Before issuance of a notice of determination, Appeals must verify that all requirements of applicable law and administrative procedure have been met. See I.R.C. §6330(c)(1), (3)(A); see also I.R.C. §6320(c). We have authority to review an SO's satisfaction of the verification requirement regardless of whether the taxpayer raised the issue at the CDP hearing. See Hoyle v. Commissioner, 131 T.C. 197, 200-03 (2008), supplemented by 136 T.C. 463 (2011). Mr. Olson did not assert in his Petition that SO Buddenhagen failed to satisfy this requirement and has not directed this Court's attention to any facts that would support such a finding. See Rule 331(b)(4) (“Any issue not raised in the assignments of error shall be deemed to be conceded.”); Rockafellor v. Commissioner, T.C. Memo. 2019-160, at *12. In any case, on the basis of our review of the record before us, we find that SO Buddenhagen conducted a thorough review of the materials relevant to Mr. Olson's CDP request and verified that all applicable requirements were met. See I.R.C. §6330(c)(1); see also I.R.C. §6320(c).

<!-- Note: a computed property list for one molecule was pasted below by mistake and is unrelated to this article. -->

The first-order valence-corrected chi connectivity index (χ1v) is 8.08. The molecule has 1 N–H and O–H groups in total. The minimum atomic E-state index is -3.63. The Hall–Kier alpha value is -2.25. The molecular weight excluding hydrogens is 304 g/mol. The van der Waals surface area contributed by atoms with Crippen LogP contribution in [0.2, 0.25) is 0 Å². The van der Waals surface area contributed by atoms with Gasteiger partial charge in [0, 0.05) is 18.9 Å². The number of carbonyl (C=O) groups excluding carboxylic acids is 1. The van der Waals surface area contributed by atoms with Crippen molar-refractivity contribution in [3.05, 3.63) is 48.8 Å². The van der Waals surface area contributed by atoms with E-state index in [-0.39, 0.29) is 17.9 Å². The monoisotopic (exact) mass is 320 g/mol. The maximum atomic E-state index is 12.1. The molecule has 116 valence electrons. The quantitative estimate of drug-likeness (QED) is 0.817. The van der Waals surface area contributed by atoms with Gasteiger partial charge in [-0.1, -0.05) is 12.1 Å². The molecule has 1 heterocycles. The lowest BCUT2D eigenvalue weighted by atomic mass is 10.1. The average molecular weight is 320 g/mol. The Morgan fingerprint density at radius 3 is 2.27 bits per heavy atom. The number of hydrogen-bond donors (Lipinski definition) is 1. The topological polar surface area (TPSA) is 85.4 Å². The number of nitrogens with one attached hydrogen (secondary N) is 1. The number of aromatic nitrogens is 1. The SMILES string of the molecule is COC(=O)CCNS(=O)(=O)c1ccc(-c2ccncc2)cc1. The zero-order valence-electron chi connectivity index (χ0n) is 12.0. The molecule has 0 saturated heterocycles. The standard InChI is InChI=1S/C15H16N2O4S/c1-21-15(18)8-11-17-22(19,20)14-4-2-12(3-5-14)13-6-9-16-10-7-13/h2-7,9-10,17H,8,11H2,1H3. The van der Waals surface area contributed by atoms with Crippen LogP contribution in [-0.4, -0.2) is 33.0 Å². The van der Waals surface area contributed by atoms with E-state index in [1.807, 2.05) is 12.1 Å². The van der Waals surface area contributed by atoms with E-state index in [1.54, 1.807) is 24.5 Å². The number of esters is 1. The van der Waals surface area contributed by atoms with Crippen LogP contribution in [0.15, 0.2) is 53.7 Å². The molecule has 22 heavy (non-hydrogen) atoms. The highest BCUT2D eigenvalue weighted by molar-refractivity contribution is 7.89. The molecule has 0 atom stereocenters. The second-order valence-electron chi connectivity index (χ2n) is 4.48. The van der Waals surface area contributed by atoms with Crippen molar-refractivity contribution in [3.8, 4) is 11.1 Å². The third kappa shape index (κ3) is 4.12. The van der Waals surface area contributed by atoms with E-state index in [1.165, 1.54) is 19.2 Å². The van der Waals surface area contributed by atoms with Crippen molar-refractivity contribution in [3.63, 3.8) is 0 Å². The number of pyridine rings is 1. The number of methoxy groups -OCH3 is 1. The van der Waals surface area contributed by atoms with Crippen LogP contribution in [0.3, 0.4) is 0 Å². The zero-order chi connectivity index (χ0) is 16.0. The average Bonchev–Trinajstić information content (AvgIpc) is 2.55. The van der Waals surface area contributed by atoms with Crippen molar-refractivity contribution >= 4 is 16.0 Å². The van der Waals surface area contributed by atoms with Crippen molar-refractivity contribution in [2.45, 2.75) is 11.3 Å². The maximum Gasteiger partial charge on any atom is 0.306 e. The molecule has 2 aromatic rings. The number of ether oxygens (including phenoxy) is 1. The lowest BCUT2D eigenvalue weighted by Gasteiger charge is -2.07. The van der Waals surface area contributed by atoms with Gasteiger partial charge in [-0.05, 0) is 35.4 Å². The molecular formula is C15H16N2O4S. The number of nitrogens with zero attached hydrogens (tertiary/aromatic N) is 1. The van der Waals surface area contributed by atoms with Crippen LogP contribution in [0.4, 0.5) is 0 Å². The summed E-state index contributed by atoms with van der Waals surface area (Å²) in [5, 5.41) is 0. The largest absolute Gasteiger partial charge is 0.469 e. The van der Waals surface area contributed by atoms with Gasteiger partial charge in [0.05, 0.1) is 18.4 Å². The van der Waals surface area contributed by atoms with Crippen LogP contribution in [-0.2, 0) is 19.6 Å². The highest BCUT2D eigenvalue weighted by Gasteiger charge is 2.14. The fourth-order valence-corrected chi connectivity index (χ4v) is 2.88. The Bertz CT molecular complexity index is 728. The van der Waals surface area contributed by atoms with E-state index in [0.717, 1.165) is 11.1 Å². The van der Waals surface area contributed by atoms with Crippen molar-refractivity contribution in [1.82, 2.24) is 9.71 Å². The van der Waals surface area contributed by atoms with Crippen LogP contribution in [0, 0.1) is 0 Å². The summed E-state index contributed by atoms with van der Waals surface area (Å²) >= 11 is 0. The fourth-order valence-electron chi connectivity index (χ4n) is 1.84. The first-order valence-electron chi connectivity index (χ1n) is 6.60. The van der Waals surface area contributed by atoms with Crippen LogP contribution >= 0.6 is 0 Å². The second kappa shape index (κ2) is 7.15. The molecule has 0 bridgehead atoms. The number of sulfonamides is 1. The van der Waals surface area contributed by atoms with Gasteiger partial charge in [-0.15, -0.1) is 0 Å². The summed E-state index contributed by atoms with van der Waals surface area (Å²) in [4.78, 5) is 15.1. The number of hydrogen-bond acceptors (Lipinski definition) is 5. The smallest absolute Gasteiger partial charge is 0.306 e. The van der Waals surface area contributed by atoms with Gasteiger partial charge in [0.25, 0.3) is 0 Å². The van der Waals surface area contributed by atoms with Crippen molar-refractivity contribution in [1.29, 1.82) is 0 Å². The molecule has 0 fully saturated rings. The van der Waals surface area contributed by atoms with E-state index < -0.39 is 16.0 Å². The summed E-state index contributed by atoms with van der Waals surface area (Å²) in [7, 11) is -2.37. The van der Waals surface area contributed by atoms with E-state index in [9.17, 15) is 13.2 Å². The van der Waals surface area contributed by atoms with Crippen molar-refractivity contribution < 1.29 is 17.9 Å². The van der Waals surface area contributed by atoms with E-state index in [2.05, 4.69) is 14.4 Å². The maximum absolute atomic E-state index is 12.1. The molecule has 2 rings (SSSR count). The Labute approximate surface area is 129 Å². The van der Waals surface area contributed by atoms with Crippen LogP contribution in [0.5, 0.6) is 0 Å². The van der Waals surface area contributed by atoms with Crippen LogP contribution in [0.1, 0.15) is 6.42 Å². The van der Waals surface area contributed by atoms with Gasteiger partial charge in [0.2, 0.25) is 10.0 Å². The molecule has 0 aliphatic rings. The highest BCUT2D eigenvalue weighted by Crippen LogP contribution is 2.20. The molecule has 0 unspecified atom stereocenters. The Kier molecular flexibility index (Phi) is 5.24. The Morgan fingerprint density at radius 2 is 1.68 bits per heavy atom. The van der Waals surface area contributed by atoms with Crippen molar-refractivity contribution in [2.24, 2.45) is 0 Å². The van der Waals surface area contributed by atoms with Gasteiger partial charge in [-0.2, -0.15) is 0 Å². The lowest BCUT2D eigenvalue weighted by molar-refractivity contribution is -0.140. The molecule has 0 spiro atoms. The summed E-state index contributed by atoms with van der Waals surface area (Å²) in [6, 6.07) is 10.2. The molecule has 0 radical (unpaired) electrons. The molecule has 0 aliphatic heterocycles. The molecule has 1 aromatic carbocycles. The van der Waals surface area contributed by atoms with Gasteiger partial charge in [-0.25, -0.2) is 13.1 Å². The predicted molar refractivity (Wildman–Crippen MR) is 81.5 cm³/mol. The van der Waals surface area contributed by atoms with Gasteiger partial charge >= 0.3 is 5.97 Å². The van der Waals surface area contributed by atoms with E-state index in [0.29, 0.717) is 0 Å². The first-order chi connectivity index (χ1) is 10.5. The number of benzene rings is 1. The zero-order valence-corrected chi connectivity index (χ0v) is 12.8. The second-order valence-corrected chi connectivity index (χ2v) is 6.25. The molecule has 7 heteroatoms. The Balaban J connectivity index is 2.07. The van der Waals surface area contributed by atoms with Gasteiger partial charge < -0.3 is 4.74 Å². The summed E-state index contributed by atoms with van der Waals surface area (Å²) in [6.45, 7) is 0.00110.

B. Issues Raised

Mr. Olson has raised several issues disputing respondent's Motion for Summary Judgment. First, Mr. Olson claims his installment agreement proposal was arbitrarily refused and therefore his rights under section 7803 were violated during the CDP hearing. Second, Mr. Olson contests SO Buddenhagen's disallowance of certain reported expenses such as his purchase of a vehicle for his daughter upon her graduation from college. Third, Mr. Olson, in the Supplemental Objection to respondent's Motion for Summary Judgment, disputes the underlying tax liabilities and requests penalty relief.